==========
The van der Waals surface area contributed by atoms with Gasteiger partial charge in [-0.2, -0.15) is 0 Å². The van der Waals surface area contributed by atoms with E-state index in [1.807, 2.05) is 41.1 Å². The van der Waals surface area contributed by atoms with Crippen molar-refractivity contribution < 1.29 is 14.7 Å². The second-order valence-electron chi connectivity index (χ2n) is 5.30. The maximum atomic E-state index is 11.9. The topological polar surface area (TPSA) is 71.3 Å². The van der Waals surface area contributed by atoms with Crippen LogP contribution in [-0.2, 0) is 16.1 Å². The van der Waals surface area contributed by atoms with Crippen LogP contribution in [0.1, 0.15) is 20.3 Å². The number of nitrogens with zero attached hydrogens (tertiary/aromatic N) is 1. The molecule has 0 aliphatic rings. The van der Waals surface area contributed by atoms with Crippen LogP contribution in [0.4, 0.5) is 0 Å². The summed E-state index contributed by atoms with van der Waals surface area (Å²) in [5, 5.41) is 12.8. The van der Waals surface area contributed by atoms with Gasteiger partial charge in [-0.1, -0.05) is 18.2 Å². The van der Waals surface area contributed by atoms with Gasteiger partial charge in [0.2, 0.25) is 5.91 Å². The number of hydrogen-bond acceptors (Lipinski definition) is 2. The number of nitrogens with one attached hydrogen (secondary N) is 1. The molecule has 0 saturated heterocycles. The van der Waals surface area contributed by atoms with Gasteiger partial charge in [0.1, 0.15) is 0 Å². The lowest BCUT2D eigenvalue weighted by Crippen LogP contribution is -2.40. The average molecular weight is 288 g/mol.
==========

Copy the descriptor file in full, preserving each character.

The van der Waals surface area contributed by atoms with Gasteiger partial charge in [-0.2, -0.15) is 0 Å². The van der Waals surface area contributed by atoms with E-state index in [1.807, 2.05) is 41.1 Å². The van der Waals surface area contributed by atoms with Crippen molar-refractivity contribution < 1.29 is 14.7 Å². The second-order valence-electron chi connectivity index (χ2n) is 5.30. The maximum atomic E-state index is 11.9. The topological polar surface area (TPSA) is 71.3 Å². The van der Waals surface area contributed by atoms with Crippen LogP contribution in [-0.2, 0) is 16.1 Å². The van der Waals surface area contributed by atoms with Crippen LogP contribution in [0.1, 0.15) is 20.3 Å². The number of nitrogens with zero attached hydrogens (tertiary/aromatic N) is 1. The molecule has 0 aliphatic rings. The van der Waals surface area contributed by atoms with Crippen LogP contribution in [0.4, 0.5) is 0 Å². The summed E-state index contributed by atoms with van der Waals surface area (Å²) in [5, 5.41) is 12.8. The van der Waals surface area contributed by atoms with Gasteiger partial charge in [-0.1, -0.05) is 18.2 Å². The van der Waals surface area contributed by atoms with Gasteiger partial charge in [0.2, 0.25) is 5.91 Å². The number of hydrogen-bond acceptors (Lipinski definition) is 2. The number of nitrogens with one attached hydrogen (secondary N) is 1. The molecule has 0 saturated heterocycles. The van der Waals surface area contributed by atoms with Gasteiger partial charge in [0.1, 0.15) is 0 Å². The lowest BCUT2D eigenvalue weighted by Crippen LogP contribution is -2.40. The average molecular weight is 288 g/mol.